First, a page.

NCPA - National Center for Policy Analysis

Living Wage is Counterproductive

May 20, 2003

The move by some political jurisdictions to create arbitrary wage levels is destabilizing to any economy subjected to wage mandates. Employers who are mandated to increase labor costs will be forced to pass those costs along to consumers, most likely in higher costs of products or services.

In a living wage survey of some 360 labor economists across the United States, the University of New Hampshire Survey Center found that three-fourths of the labor economists surveyed believe that a national living wage would result in employers hiring better skilled applicants than they hired before the increase.

As a result, low-skilled employees would be further shut out of the job market. Similarly, more than three-fourths of the labor economists in the survey believe that a national living wage policy would result in employment losses.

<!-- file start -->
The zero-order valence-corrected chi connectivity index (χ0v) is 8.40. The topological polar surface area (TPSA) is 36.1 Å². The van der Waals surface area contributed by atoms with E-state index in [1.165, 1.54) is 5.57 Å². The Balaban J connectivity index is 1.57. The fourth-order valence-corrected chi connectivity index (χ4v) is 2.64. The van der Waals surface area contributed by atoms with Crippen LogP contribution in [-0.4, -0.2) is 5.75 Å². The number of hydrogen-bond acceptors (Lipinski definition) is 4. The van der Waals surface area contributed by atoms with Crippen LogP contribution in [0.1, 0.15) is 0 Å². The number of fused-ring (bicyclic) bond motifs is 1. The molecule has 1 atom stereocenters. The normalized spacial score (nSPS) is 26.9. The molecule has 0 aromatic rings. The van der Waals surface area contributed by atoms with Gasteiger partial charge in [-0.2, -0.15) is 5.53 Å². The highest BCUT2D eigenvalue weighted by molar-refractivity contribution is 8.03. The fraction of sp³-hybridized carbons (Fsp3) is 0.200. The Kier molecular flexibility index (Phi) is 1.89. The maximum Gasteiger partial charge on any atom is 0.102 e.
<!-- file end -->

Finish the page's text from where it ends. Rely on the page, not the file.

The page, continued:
• A study of the economic implications of a living wage ordinance in Chicago found that such a law would have cost affected employers nearly $40 million a year and would have resulted in the loss of at least 1,300 jobs.
  • The ordinance would also have cost the city an additional $20 million a year with more than 20 percent or $4.2 million going to administrative costs.
  • A study for the Vermont State Legislature stated that an increase in minimum wage to a level approaching an average livable wage would result in significantly fewer jobs for that state's lower-income workers.

Floridians affected by living wage mandates are mainly young wage earners. These workers tend to be less educated than the average Floridian, and more likely to have never married and thus less likely to be supporting a family.

To prevent the destabilization of Florida's economy, state lawmakers should enact legislation to prevent local jurisdictions from creating wage "zones" and mandating arbitrary levels of pay in those zones.

Source: Gary Landry, "The Living Wage Movement and Its Implications for Florida," Policy Report #38, March 2003, James Madison Institute.


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